“You know, dear brother, how many thousands of Jews have also believed, and they all follow the law of Moses very seriously. But the Jewish believers here in Jerusalem have been told that you are teaching all the Jews who live among the Gentiles to turn their backs on the laws of Moses. They’ve heard that you teach them not to circumcise their children or follow other Jewish customs. What should we do? They will certainly hear that you have come.“

Did you read that verse?

The believing Jews, who are “Christian” Jews, that is, believers and following Jesus, were also following the Law and would be unhappy to see Paul and his Gentile Christians.

These Jewish believers were mixing the message of the New Covenant with the Old Covenant.

This would be the equivalent of someone in our time adding Jesus to another religion, such as Buddhism, or adding Jesus to Hinduism.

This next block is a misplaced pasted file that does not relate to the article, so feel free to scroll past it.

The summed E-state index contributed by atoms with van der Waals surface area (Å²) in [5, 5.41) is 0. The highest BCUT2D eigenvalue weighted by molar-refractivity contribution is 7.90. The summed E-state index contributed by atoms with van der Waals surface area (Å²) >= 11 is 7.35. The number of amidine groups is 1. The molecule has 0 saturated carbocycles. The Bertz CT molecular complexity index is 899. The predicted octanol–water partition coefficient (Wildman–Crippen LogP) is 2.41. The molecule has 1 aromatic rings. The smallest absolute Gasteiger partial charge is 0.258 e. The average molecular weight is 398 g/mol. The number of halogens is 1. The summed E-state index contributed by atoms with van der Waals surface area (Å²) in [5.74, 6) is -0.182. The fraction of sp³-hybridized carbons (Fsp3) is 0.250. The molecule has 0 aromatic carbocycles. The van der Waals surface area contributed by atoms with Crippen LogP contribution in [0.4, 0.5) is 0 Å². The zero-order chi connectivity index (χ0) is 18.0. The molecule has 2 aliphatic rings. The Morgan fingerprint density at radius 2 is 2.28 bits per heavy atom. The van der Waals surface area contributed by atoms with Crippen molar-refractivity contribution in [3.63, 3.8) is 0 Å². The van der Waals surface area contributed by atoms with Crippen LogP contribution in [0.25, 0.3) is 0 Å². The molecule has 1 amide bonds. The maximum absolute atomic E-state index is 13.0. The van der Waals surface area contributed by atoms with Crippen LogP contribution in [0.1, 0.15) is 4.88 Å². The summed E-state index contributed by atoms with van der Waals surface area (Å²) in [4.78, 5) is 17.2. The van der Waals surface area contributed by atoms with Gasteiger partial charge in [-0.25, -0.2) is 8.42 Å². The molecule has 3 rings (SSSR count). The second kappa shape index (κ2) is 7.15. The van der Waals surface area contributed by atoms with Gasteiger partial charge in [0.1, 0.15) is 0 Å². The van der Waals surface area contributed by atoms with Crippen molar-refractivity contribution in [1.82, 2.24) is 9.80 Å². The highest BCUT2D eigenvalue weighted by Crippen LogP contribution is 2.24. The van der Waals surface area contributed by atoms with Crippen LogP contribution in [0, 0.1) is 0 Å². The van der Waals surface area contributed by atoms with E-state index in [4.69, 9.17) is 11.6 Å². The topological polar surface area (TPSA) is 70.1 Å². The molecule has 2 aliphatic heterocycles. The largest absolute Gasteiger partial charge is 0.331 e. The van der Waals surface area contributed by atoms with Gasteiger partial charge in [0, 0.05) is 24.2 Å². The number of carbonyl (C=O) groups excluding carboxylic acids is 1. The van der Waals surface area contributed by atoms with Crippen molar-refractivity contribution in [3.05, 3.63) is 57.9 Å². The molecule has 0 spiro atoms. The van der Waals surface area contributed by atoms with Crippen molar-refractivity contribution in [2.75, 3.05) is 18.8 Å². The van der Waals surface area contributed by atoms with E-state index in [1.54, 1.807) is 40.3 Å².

We don’t add Jesus to anything. We leave our old beliefs when we come to know Jesus as Lord, which in Paul’s Gospel included leaving their religion of Judaism.
This mixing of Old Covenant and New Covenant realities was the very reason Paul was compelled by the Holy Spirit to go to Jerusalem with his Gentile believers.

He went to confront their error and preach “his” Gospel.

Long story short, Paul was attacked by the Jews, arrested, and judged that he should be put to death.

He cried out to the Romans that he was a Roman citizen, and the Roman guard came in and took him away from the Jews who were about to kill him.

He was sent to Rome, where he was imprisoned to await a trial and judgment under Roman law.